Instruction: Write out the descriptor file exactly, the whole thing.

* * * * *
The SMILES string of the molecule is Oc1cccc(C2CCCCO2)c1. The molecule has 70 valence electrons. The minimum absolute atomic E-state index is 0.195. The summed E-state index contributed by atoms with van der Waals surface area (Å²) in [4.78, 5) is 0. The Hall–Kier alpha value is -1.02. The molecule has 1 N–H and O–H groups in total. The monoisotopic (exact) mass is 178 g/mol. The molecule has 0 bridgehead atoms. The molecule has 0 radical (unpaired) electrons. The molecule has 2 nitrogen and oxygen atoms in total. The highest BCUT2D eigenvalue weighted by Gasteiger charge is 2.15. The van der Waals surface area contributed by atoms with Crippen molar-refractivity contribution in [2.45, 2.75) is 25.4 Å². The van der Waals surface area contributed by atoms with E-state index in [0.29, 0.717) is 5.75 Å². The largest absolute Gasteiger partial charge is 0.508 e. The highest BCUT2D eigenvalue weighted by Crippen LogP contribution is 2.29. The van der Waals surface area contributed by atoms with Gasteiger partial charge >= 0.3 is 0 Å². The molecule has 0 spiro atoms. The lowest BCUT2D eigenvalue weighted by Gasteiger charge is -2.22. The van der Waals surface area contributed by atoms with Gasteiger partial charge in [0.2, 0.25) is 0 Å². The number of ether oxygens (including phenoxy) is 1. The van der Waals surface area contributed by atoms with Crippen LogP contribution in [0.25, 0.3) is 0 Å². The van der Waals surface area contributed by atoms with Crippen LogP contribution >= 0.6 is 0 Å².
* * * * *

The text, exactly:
The SMILES string of the molecule is Oc1cccc(C2CCCCO2)c1. The molecule has 70 valence electrons. The minimum absolute atomic E-state index is 0.195. The summed E-state index contributed by atoms with van der Waals surface area (Å²) in [4.78, 5) is 0. The Hall–Kier alpha value is -1.02. The molecule has 1 N–H and O–H groups in total. The monoisotopic (exact) mass is 178 g/mol. The molecule has 0 bridgehead atoms. The molecule has 0 radical (unpaired) electrons. The molecule has 2 nitrogen and oxygen atoms in total. The highest BCUT2D eigenvalue weighted by Gasteiger charge is 2.15. The van der Waals surface area contributed by atoms with Crippen molar-refractivity contribution in [2.45, 2.75) is 25.4 Å². The van der Waals surface area contributed by atoms with E-state index in [0.29, 0.717) is 5.75 Å². The largest absolute Gasteiger partial charge is 0.508 e. The highest BCUT2D eigenvalue weighted by Crippen LogP contribution is 2.29. The van der Waals surface area contributed by atoms with Gasteiger partial charge >= 0.3 is 0 Å². The molecule has 0 spiro atoms. The lowest BCUT2D eigenvalue weighted by Gasteiger charge is -2.22. The van der Waals surface area contributed by atoms with Gasteiger partial charge in [0.2, 0.25) is 0 Å². The number of ether oxygens (including phenoxy) is 1. The van der Waals surface area contributed by atoms with Crippen LogP contribution in [0.25, 0.3) is 0 Å². The van der Waals surface area contributed by atoms with Crippen LogP contribution >= 0.6 is 0 Å².